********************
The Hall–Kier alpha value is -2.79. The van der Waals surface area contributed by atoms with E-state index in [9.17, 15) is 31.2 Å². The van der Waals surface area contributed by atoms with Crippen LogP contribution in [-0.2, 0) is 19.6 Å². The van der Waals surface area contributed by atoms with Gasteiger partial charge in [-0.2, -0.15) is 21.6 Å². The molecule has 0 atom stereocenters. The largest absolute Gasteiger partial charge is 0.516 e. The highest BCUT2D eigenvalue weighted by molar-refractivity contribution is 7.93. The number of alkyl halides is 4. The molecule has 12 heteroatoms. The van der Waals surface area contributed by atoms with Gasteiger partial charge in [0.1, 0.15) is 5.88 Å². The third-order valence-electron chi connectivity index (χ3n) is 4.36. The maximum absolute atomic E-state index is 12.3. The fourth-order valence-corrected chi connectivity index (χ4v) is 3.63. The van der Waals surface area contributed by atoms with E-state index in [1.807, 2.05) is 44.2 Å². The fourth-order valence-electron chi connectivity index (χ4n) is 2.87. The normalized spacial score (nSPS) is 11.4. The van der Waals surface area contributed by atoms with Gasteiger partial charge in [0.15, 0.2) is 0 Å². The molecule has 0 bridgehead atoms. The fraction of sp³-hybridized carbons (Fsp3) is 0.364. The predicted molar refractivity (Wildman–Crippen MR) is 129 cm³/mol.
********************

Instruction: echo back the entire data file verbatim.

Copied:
The Hall–Kier alpha value is -2.79. The van der Waals surface area contributed by atoms with E-state index in [9.17, 15) is 31.2 Å². The van der Waals surface area contributed by atoms with Crippen LogP contribution in [-0.2, 0) is 19.6 Å². The van der Waals surface area contributed by atoms with Gasteiger partial charge in [-0.2, -0.15) is 21.6 Å². The molecule has 0 atom stereocenters. The largest absolute Gasteiger partial charge is 0.516 e. The highest BCUT2D eigenvalue weighted by molar-refractivity contribution is 7.93. The number of alkyl halides is 4. The molecule has 12 heteroatoms. The van der Waals surface area contributed by atoms with Gasteiger partial charge in [0.1, 0.15) is 5.88 Å². The third-order valence-electron chi connectivity index (χ3n) is 4.36. The maximum absolute atomic E-state index is 12.3. The fourth-order valence-corrected chi connectivity index (χ4v) is 3.63. The van der Waals surface area contributed by atoms with E-state index in [1.807, 2.05) is 44.2 Å². The fourth-order valence-electron chi connectivity index (χ4n) is 2.87. The normalized spacial score (nSPS) is 11.4. The van der Waals surface area contributed by atoms with Gasteiger partial charge in [0.15, 0.2) is 0 Å². The molecule has 0 bridgehead atoms. The fraction of sp³-hybridized carbons (Fsp3) is 0.364. The predicted molar refractivity (Wildman–Crippen MR) is 129 cm³/mol.